What makes a good product manager? 10 PM thought leaders weigh in
What makes a good product manager?
To answer this commonly asked question, we decided to turn to the experts — thought leaders of the product management world. If anyone knows what makes a good product manager, it’s them.
The advice we collected spans the skills, mindsets, and even specific hacks that product managers need to excel at their jobs.
Without further ado, here are their thoughts.
Product is about customers, business objectives, and technology
Marty Cagan is the founder of the Silicon Valley Product Group. At productboard, we refer to him as the “father of tech product management.” His book, Inspired, considered a bible of sorts in the product management world, is required reading for our team.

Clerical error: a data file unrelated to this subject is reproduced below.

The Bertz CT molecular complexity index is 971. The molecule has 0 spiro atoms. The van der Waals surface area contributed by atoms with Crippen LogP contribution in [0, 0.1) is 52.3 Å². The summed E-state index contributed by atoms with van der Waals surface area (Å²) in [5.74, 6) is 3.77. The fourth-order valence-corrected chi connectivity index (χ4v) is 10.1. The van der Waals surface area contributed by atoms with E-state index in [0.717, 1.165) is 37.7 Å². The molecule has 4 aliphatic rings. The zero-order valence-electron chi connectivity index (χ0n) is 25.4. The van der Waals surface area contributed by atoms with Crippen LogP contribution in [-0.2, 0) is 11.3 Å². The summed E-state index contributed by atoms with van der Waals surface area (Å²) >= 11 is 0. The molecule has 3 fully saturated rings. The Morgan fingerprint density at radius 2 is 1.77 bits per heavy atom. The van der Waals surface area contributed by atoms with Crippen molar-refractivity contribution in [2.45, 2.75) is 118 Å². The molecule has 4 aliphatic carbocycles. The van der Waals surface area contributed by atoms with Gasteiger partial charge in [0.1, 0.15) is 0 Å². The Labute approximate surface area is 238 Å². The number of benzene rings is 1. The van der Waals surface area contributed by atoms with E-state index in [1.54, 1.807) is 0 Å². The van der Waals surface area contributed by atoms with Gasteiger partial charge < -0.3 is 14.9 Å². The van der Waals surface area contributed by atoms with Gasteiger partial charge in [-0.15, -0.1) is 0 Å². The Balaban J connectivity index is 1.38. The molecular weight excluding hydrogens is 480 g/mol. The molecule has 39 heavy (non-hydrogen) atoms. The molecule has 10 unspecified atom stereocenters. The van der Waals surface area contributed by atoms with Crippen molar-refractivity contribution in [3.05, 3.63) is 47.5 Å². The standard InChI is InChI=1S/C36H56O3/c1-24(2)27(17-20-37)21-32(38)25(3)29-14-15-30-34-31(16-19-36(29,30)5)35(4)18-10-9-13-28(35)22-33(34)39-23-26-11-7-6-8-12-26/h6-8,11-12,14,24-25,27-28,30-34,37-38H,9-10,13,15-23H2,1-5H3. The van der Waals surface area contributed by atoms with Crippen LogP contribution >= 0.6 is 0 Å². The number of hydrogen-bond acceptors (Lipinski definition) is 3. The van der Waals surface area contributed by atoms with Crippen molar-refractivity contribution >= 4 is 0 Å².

When Marty was beginning his foray into the product world, the following equation was used to explain the question “what is a product”:
Product = Customer X Business X Technology
What does the equation mean? A successful tech product must solve for the customer, the business, and technology. To break this down in more detail, a good product manager not only needs to focus on solving customer problems, they must also understand how a product advances the business objectives of a company as well as how their technical decisions impact the workflow of cross-functional teams.
“So don’t let anyone try to tell you it’s all about the business, or it’s all about the customer, or it’s all about the technology. Product is harder than that. It’s all about all three.”
Earn stakeholder buy-in by showing your work
Teresa Torres is a product discovery coach, helping teams to drive product outcomes that benefit their overall business.